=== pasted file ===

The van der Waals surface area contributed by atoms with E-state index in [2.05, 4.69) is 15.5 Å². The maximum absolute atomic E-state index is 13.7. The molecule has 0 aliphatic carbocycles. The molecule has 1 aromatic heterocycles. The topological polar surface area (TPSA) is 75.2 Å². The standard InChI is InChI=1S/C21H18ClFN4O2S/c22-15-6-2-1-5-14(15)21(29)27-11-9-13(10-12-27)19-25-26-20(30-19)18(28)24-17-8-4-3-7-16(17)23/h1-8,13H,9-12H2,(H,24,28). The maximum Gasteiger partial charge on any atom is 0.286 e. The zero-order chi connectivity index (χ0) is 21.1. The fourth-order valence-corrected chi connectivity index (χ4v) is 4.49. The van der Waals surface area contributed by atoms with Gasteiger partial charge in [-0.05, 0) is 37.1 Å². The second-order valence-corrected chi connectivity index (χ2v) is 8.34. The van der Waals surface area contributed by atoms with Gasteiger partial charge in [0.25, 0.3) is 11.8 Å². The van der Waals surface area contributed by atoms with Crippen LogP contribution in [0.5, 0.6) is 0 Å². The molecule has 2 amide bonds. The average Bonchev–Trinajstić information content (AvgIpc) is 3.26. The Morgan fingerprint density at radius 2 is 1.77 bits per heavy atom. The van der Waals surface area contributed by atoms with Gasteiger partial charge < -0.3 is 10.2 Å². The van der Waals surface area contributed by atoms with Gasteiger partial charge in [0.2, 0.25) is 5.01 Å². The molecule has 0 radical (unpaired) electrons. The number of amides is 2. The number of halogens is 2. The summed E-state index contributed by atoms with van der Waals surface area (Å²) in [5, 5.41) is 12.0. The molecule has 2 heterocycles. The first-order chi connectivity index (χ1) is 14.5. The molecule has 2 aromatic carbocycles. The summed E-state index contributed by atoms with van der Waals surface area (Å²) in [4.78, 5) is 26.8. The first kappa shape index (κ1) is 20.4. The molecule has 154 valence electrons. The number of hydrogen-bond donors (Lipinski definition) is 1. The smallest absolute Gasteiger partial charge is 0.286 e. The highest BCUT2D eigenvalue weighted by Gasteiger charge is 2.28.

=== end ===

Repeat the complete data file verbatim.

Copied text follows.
The van der Waals surface area contributed by atoms with E-state index in [2.05, 4.69) is 15.5 Å². The maximum absolute atomic E-state index is 13.7. The molecule has 0 aliphatic carbocycles. The molecule has 1 aromatic heterocycles. The topological polar surface area (TPSA) is 75.2 Å². The standard InChI is InChI=1S/C21H18ClFN4O2S/c22-15-6-2-1-5-14(15)21(29)27-11-9-13(10-12-27)19-25-26-20(30-19)18(28)24-17-8-4-3-7-16(17)23/h1-8,13H,9-12H2,(H,24,28). The maximum Gasteiger partial charge on any atom is 0.286 e. The zero-order chi connectivity index (χ0) is 21.1. The fourth-order valence-corrected chi connectivity index (χ4v) is 4.49. The van der Waals surface area contributed by atoms with Gasteiger partial charge in [-0.05, 0) is 37.1 Å². The second-order valence-corrected chi connectivity index (χ2v) is 8.34. The van der Waals surface area contributed by atoms with Gasteiger partial charge in [0.25, 0.3) is 11.8 Å². The van der Waals surface area contributed by atoms with Crippen LogP contribution in [0.5, 0.6) is 0 Å². The molecule has 2 amide bonds. The average Bonchev–Trinajstić information content (AvgIpc) is 3.26. The Morgan fingerprint density at radius 2 is 1.77 bits per heavy atom. The van der Waals surface area contributed by atoms with Gasteiger partial charge < -0.3 is 10.2 Å². The van der Waals surface area contributed by atoms with Gasteiger partial charge in [0.2, 0.25) is 5.01 Å². The molecule has 0 radical (unpaired) electrons. The number of amides is 2. The number of halogens is 2. The summed E-state index contributed by atoms with van der Waals surface area (Å²) in [5, 5.41) is 12.0. The molecule has 2 heterocycles. The first-order chi connectivity index (χ1) is 14.5. The molecule has 2 aromatic carbocycles. The summed E-state index contributed by atoms with van der Waals surface area (Å²) in [4.78, 5) is 26.8. The first kappa shape index (κ1) is 20.4. The molecule has 154 valence electrons. The number of hydrogen-bond donors (Lipinski definition) is 1. The smallest absolute Gasteiger partial charge is 0.286 e. The highest BCUT2D eigenvalue weighted by Gasteiger charge is 2.28.